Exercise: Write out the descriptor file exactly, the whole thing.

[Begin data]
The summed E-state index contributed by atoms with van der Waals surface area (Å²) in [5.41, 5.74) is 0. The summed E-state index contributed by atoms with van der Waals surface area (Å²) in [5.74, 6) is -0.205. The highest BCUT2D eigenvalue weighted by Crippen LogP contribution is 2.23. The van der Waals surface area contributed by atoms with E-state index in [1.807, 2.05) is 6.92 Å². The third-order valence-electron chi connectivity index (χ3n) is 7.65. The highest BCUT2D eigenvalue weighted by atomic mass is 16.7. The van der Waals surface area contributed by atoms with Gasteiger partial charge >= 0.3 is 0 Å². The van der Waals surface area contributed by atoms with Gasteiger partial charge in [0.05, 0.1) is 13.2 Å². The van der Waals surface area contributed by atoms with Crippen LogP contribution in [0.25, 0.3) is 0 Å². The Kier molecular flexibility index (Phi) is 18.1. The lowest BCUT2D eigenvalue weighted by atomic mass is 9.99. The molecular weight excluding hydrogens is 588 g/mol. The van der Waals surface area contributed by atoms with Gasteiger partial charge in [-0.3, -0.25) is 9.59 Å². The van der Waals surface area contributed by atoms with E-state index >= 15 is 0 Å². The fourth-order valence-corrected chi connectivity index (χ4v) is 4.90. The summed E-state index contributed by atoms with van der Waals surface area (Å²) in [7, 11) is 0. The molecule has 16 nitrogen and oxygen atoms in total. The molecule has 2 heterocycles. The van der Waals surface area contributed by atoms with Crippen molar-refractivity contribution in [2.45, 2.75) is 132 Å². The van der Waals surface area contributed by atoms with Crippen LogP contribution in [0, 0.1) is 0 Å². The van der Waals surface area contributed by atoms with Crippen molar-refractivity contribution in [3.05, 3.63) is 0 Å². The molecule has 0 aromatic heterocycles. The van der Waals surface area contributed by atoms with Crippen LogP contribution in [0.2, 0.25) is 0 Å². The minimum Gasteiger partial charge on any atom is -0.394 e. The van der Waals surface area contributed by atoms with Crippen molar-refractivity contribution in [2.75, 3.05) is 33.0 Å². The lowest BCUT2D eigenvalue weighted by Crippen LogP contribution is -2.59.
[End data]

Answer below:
The summed E-state index contributed by atoms with van der Waals surface area (Å²) in [5.41, 5.74) is 0. The summed E-state index contributed by atoms with van der Waals surface area (Å²) in [5.74, 6) is -0.205. The highest BCUT2D eigenvalue weighted by Crippen LogP contribution is 2.23. The van der Waals surface area contributed by atoms with E-state index in [1.807, 2.05) is 6.92 Å². The third-order valence-electron chi connectivity index (χ3n) is 7.65. The highest BCUT2D eigenvalue weighted by atomic mass is 16.7. The van der Waals surface area contributed by atoms with Gasteiger partial charge >= 0.3 is 0 Å². The van der Waals surface area contributed by atoms with Gasteiger partial charge in [0.05, 0.1) is 13.2 Å². The van der Waals surface area contributed by atoms with Crippen LogP contribution in [0.25, 0.3) is 0 Å². The Kier molecular flexibility index (Phi) is 18.1. The lowest BCUT2D eigenvalue weighted by atomic mass is 9.99. The molecular weight excluding hydrogens is 588 g/mol. The van der Waals surface area contributed by atoms with Gasteiger partial charge in [-0.3, -0.25) is 9.59 Å². The van der Waals surface area contributed by atoms with E-state index >= 15 is 0 Å². The fourth-order valence-corrected chi connectivity index (χ4v) is 4.90. The summed E-state index contributed by atoms with van der Waals surface area (Å²) in [7, 11) is 0. The molecule has 16 nitrogen and oxygen atoms in total. The molecule has 2 heterocycles. The van der Waals surface area contributed by atoms with Crippen molar-refractivity contribution in [2.45, 2.75) is 132 Å². The van der Waals surface area contributed by atoms with Crippen LogP contribution in [0, 0.1) is 0 Å². The van der Waals surface area contributed by atoms with Crippen molar-refractivity contribution in [3.05, 3.63) is 0 Å². The molecule has 0 aromatic heterocycles. The van der Waals surface area contributed by atoms with Crippen LogP contribution in [0.2, 0.25) is 0 Å². The minimum Gasteiger partial charge on any atom is -0.394 e. The van der Waals surface area contributed by atoms with Crippen molar-refractivity contribution in [2.75, 3.05) is 33.0 Å². The lowest BCUT2D eigenvalue weighted by Crippen LogP contribution is -2.59.